|View single post by GaCDBFan|
|Posted: Mon Jan 4th, 2010 03:07 pm||
I have a new problem.
Sorry, but I've been out of town and computer-less for a few days.
So, it seems that you have lost the video completely at the computer end, and this includes the stuff that shows up when the computer is first turned on? There are a couple of things that might be going on.
You might have a burned up video card, and you might have a burned up power supply. It is possible, although not very likely because this is rare, that the software set the video resolution and/or refresh rate to something incompatible to the hardware, and that caused it to burn up. This is what the problem kind of sounds like because of the diagonal lines on the screen. That kind of thing is what the screen can look like when set to an incompatible setting. Sometimes, that will damage the monitor, but very rarely the video card. Since the monitor worked on another computer, and a new video card didn't work (most newer computers auto disable the built in video when an expansion card is added BTW, and since you have PCIe, this one is new enough to probably be in that category), this is not likely.
To me, the only things that make sense are that the motherboard has failed, or the power supply has failed. My guess would be the power supply. Power supply failures are one of the most common things to happen to a computer. Do you get any POST (power on self test) beeps? Do you remember hearing one before? Do you have the ability to try a different power supply with this computer to see if that works? You don't necessarily need to completely remove the power supply to test this. Just unplug everything from the PS that is in there, and if you can, bring another computer over close enough over that its power supply connector will reach. Hopefully, it'll be long enough to reach without having to completely remove the unit. Just the connector(s) (some computers use secondary connectors to the MB) that connects to the MB will be sufficient to see if you can get any POST beeps and/or give you the bios video output.
The power supply puts out several voltages, and many times will have several outputs at one voltage, particularly the +12V one, and if any one of these fail, the computer will not work properly, if at all, even if there are signs of life in there, such as fans and hard drives running. I even have a PS tester that is supposed to tell if there is proper voltage in all the connectors, but one PS I tested said it was "good", but still wouldn't boot the computer. If you get something out with a different PS plugged in, there is your problem. If you don't, the problem is in the MB. Unless you want to replace the MB with a similar one that uses the same CPU and memory, it probably isn't worth fixing. With a new MB, Windows may also give you a hard time about the installation being transferred to a "new" computer and may require you to call Microsoft to get it activated again. It depends on how different the MB is than the old one. You'll also probably have to re-install drivers for a lot of hardware on the MB too.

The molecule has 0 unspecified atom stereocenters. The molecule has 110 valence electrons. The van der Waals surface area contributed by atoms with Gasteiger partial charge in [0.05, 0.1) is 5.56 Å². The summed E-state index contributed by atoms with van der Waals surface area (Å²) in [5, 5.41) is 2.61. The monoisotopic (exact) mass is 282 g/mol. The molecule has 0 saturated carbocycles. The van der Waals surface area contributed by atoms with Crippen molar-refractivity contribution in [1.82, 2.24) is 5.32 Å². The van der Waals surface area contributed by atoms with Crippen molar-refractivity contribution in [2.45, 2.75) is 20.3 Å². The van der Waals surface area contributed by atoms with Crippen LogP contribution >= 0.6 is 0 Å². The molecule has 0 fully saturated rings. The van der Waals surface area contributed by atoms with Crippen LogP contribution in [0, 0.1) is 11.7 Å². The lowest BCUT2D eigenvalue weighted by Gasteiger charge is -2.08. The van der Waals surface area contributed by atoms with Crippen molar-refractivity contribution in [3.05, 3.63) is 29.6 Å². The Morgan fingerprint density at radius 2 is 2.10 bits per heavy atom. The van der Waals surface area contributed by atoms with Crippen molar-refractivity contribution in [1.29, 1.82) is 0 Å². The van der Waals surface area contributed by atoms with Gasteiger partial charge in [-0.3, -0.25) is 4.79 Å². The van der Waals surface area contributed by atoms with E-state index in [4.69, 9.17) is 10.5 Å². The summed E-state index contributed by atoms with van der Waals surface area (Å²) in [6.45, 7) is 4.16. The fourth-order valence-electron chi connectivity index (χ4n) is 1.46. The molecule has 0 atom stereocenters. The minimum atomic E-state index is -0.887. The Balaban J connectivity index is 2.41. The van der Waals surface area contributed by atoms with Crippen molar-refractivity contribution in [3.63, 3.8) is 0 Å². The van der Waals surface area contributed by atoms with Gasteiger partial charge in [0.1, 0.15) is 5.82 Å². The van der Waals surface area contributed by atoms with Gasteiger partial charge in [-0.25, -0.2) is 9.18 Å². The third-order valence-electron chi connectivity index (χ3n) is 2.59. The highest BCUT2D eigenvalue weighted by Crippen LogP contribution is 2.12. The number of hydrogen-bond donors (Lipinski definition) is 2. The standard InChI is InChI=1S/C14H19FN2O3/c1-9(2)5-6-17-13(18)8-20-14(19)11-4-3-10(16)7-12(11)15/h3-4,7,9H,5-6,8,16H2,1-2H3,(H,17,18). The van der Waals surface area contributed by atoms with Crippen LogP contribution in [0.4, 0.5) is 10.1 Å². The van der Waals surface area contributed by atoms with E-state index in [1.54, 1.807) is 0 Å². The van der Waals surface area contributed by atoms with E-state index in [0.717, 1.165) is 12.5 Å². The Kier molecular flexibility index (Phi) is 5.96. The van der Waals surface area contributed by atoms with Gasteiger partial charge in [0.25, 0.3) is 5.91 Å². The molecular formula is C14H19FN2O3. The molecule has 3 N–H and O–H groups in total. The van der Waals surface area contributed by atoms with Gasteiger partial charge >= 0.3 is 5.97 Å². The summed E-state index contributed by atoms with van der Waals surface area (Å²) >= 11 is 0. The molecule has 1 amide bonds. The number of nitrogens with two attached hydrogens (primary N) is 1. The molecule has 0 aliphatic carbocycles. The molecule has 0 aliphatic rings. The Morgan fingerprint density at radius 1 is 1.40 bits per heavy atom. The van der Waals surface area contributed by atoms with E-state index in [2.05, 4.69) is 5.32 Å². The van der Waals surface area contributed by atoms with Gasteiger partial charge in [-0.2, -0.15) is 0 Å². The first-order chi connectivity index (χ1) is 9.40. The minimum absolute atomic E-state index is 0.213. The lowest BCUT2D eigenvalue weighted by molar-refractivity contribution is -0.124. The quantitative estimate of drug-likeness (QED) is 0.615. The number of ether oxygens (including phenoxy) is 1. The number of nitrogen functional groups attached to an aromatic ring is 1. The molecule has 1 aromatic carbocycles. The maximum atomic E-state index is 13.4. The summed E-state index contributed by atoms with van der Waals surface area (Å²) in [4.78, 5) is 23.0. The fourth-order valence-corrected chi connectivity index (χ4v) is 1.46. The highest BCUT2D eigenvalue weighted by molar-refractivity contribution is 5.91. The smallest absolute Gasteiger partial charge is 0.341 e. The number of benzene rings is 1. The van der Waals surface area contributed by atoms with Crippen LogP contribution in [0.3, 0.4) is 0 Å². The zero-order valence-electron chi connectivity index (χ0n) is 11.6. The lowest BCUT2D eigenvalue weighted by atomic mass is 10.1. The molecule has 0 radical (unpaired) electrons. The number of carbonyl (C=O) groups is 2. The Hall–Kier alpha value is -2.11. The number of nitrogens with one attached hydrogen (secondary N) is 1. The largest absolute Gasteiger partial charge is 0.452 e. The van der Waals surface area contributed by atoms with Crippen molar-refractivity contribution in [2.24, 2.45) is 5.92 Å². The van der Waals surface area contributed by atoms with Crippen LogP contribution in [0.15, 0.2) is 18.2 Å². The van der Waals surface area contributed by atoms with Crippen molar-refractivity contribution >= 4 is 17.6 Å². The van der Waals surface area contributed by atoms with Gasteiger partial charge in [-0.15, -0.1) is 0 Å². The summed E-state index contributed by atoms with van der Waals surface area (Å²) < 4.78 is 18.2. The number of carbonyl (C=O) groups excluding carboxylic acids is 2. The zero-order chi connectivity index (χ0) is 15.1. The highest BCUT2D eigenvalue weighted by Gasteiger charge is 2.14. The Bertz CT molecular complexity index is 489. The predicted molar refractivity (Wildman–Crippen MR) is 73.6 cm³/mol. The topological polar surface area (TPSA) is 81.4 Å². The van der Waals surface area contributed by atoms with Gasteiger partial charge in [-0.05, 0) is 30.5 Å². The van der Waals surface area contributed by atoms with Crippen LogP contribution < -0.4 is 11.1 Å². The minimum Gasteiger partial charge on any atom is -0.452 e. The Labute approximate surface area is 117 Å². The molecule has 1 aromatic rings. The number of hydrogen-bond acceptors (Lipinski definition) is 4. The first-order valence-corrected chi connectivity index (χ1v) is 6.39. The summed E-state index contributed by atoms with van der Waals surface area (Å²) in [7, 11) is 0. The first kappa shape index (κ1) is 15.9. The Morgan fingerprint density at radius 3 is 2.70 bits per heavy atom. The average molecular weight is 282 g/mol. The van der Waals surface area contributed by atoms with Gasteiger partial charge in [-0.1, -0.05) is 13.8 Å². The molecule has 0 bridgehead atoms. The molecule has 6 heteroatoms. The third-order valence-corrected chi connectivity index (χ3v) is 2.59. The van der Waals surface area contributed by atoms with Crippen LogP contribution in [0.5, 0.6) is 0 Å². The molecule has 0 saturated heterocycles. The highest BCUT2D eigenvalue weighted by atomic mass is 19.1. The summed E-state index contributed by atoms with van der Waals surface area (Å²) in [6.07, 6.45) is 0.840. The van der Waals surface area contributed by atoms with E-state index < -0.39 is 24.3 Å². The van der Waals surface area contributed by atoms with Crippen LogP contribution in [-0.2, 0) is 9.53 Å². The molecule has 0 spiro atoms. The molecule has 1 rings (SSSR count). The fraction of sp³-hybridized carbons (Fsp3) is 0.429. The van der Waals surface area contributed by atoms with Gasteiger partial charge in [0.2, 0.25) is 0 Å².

Power supplies are relatively cheap for most standard computers (not a hard core gamer's machine or a high powered server) and fairly easy to install. Most computers use ATX standard power supplies. IMO, the best PS for the money right now is the Corsair brand. Seasonic is good too... most of Corsair's parts are made be Seasonic.
Some name brand PC's use a non-standard (really a different, less common standard) size. HP, Compaq, Dell, Gateway and some others, all use non standard sizes in some, but not all, of their computers. A standard one will be approximately 5 7/8" (150mm) X 6" (the depth can vary a bit) X 3 3/8" (85mm). If your width and height are about that, but depth is only about 3-4 inches, it is probably a microATX PS. You'll have to look around for one of those and see if it is HP/Compaq replacement compatible. If you have one of those little tiny small footprint towers, it might be an ITX or even TFX.
Newegg.com has all of these PS types. Hopefully, this is what the problem is, and you use a standard ATX PS. If you have a non-ATX, look on the label for the PS. A lot of times it will say on there what type of PS it is. If not, look at the pictures of the PS's on newegg and compare the proportions and relative size to the power cord connector, and the mounting holes, etc. This will help you figure out which one to get.
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